Couple of D.C. Wire items from Bill Turque: In a conflict growing out of a nasty interunion dispute, SEIU local files unfair labor practice charge against Hawk One Security, alleging that the DCPS contractor ‘has illegally surveilled, interrogated and suspended employees “who have participated in lawful union organizing activities to improve their working conditions.”‘ And Turque provides an update on DCPS enrollment numbers: The system project was 45,054; only 19,736 was thus far registered, though many wait till just before school starts. Notes spokeswoman Jennifer Calloway, ‘We are not concerned about current enrollment numbers….Compared to last year at this time, we have approximately 15,000 more students enrolled.’
In WaPo District Notebook: Stewart covers city plans to crack down on the use of private vehicles by city workers (first reported by LL). Turque has more on Tom Brokaw special featuring Michelle Rhee.
WTTG-TV covers the New Beginnings escapes: ‘After six juveniles escaped and were recaptured on Sunday, there are new calls to put in a warning system for nearby residents to alert them that an escape has occurred. “Clearly the security is not satisfactory there, and at a bare minimum they have to have proper security,” says Anne Arundel County Executive John Leopold.’ Examiner columnist Gregory Kane admires Muriel Bowser‘s take on the issue: ‘I…immediately fell in love with Bowser. An elected official in a liberal, Democratic city who believes prisons should be called prisons and that inmates should be secured? Could this woman be a Democrat? I caught up with Bowser for a phone interview last week. She assured me she was, indeed, a Democrat. A good one. A “big, whomping” one. And one who, judging from a hearing she and fellow city council rep Tommy Wells of Ward 6 held in early June, demands accountability.’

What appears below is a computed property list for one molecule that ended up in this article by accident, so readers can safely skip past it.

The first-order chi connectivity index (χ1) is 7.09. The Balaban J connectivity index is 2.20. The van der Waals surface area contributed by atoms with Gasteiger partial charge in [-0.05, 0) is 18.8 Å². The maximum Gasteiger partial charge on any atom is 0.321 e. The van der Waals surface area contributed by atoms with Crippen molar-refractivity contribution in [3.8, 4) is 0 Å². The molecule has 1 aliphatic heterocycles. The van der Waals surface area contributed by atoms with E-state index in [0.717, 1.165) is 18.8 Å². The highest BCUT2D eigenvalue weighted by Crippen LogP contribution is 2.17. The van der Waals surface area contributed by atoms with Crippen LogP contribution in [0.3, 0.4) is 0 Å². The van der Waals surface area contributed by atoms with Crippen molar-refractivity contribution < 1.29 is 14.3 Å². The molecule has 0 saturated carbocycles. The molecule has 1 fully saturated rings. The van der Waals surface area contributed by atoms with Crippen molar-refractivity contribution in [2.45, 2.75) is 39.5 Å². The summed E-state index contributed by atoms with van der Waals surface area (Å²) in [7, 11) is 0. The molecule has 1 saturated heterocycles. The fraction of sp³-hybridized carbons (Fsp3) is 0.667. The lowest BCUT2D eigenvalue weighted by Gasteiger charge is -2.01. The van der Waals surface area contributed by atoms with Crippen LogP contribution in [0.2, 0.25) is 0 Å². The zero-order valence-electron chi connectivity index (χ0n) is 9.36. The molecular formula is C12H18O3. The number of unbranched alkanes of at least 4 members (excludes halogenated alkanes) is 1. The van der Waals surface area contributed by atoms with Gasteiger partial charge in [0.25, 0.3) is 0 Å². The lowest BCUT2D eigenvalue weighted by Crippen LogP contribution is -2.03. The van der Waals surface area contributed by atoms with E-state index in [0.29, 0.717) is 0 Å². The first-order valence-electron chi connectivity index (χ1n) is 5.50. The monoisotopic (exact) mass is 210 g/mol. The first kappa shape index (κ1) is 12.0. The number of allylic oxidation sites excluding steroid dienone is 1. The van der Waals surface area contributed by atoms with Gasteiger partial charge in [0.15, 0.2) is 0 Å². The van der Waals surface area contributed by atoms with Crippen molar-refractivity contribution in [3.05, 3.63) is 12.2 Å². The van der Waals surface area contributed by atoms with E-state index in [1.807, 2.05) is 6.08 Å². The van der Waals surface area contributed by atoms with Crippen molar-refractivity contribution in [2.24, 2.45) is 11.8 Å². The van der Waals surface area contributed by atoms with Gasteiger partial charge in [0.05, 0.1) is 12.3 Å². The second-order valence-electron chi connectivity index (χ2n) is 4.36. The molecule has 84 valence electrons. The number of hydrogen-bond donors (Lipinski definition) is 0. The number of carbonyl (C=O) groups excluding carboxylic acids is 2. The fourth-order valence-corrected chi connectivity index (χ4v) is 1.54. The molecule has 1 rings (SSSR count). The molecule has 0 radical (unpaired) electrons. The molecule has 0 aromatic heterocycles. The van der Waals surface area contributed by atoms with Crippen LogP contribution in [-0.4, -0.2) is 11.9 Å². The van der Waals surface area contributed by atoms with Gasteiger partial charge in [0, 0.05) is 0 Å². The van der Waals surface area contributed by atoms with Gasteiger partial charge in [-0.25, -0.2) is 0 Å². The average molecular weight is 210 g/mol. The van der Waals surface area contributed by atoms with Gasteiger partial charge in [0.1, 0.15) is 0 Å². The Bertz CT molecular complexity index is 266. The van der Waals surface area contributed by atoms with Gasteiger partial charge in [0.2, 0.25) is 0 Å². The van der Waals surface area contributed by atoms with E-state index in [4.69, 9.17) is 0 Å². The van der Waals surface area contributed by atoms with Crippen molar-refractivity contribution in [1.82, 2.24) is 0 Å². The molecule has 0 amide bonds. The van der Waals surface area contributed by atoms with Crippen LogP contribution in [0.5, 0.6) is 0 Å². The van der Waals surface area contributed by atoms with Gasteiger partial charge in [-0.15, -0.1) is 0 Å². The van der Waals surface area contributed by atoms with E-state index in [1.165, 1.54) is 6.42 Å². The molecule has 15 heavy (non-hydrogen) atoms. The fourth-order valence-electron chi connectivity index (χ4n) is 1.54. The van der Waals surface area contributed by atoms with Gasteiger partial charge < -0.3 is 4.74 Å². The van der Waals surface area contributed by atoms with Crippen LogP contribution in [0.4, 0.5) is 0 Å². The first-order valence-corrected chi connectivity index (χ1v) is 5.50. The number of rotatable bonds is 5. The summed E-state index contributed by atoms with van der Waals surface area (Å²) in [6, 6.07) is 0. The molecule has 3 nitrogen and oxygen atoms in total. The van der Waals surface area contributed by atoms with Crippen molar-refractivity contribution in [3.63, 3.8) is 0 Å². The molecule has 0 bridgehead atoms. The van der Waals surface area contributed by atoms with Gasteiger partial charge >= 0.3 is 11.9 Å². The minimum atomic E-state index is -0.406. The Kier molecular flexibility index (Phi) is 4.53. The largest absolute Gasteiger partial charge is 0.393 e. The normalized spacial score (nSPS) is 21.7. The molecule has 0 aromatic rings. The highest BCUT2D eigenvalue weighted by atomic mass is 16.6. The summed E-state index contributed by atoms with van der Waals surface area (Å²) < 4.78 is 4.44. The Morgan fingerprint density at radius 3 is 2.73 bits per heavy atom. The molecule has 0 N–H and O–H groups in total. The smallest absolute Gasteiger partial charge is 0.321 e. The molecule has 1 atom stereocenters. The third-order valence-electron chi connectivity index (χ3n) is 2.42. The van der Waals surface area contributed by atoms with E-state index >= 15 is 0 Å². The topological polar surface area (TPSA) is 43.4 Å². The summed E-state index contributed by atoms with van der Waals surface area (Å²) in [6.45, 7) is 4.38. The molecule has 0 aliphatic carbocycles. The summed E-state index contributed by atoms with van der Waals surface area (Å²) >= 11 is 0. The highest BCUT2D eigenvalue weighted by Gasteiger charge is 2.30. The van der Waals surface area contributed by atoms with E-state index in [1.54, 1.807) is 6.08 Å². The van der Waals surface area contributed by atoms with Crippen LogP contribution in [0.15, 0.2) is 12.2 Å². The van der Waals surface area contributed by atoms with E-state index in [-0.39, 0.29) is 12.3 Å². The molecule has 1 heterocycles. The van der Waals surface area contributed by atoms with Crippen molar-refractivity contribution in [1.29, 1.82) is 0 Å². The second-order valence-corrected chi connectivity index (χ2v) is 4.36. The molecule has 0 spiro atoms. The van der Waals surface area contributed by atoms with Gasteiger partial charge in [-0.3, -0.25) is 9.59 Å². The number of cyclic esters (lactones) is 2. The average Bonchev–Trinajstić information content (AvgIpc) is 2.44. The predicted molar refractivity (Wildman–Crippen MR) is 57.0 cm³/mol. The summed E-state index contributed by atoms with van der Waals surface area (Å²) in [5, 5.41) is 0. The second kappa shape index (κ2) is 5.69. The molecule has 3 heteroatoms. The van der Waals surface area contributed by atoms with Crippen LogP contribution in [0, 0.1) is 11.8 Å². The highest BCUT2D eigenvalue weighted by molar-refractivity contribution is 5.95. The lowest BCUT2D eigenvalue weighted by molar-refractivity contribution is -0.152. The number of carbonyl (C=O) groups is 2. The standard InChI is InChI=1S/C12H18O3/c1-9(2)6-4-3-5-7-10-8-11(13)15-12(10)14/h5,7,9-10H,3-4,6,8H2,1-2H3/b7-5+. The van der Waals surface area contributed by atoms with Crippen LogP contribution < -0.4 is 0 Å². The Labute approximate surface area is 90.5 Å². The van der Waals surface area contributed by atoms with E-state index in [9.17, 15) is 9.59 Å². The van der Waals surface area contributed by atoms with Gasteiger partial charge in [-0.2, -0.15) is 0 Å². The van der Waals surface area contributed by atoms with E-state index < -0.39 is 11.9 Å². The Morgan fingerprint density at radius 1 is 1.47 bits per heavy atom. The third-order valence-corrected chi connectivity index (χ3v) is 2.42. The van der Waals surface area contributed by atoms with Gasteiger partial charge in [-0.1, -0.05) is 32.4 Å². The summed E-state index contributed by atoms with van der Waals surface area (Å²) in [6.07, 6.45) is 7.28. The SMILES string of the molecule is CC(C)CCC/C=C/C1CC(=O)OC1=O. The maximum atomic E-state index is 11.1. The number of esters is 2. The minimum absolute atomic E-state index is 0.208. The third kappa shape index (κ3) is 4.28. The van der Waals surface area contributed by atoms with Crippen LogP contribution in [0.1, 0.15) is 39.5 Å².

ADAMS MORGAN WHODUNIT—-Lester Jackson, 70, found yesterday morning in his apartment on the 1800 block of Harvard Street NW. Investigators attribute his death to ‘blunt force trauma,’ per WaPo.
Examiner covers city HIV/AIDS testing efforts: ‘The District’s HIV/AIDS Administration is pressuring health care providers to make HIV testing part of routine patient treatment….Health officials want all medical providers in the city to implement an “opt-out” policy in which patients would be tested automatically for HIV unless they choose to refuse the test. “Opt-out normalizes and destigmatizes HIV testing,” said Dr. Shannon Hader, who heads the HIV/AIDS Administration….Hader said she hoped medical practitioners would adopt this policy voluntarily, but David Catania, who chairs the D.C. Council’s Committee on Health, said the government would legislate the policy if necessary.’